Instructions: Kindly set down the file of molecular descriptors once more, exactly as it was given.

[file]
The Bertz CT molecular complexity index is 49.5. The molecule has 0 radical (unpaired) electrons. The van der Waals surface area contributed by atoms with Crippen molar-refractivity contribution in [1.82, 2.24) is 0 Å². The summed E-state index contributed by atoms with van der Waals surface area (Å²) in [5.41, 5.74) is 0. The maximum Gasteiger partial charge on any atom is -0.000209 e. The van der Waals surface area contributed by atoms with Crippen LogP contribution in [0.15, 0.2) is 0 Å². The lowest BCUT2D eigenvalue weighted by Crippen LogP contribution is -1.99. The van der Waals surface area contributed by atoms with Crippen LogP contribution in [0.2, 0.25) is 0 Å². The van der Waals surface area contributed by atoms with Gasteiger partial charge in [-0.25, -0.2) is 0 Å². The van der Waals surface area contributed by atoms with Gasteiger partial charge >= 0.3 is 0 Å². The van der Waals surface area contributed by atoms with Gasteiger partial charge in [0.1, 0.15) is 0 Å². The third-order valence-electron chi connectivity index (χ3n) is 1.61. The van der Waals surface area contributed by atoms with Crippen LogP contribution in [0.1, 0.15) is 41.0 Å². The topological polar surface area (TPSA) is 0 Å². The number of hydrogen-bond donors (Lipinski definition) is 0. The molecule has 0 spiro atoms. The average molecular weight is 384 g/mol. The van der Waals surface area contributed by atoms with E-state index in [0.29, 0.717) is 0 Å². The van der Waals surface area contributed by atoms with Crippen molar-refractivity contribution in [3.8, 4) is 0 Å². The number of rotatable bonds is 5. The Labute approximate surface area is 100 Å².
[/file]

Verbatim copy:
The Bertz CT molecular complexity index is 49.5. The molecule has 0 radical (unpaired) electrons. The van der Waals surface area contributed by atoms with Crippen molar-refractivity contribution in [1.82, 2.24) is 0 Å². The summed E-state index contributed by atoms with van der Waals surface area (Å²) in [5.41, 5.74) is 0. The maximum Gasteiger partial charge on any atom is -0.000209 e. The van der Waals surface area contributed by atoms with Crippen LogP contribution in [0.15, 0.2) is 0 Å². The lowest BCUT2D eigenvalue weighted by Crippen LogP contribution is -1.99. The van der Waals surface area contributed by atoms with Crippen LogP contribution in [0.2, 0.25) is 0 Å². The van der Waals surface area contributed by atoms with Gasteiger partial charge in [-0.25, -0.2) is 0 Å². The van der Waals surface area contributed by atoms with Gasteiger partial charge >= 0.3 is 0 Å². The van der Waals surface area contributed by atoms with Gasteiger partial charge in [0.1, 0.15) is 0 Å². The third-order valence-electron chi connectivity index (χ3n) is 1.61. The van der Waals surface area contributed by atoms with Crippen LogP contribution in [0.1, 0.15) is 41.0 Å². The topological polar surface area (TPSA) is 0 Å². The number of hydrogen-bond donors (Lipinski definition) is 0. The molecule has 0 spiro atoms. The average molecular weight is 384 g/mol. The van der Waals surface area contributed by atoms with E-state index in [0.29, 0.717) is 0 Å². The van der Waals surface area contributed by atoms with Crippen molar-refractivity contribution in [3.8, 4) is 0 Å². The number of rotatable bonds is 5. The Labute approximate surface area is 100 Å².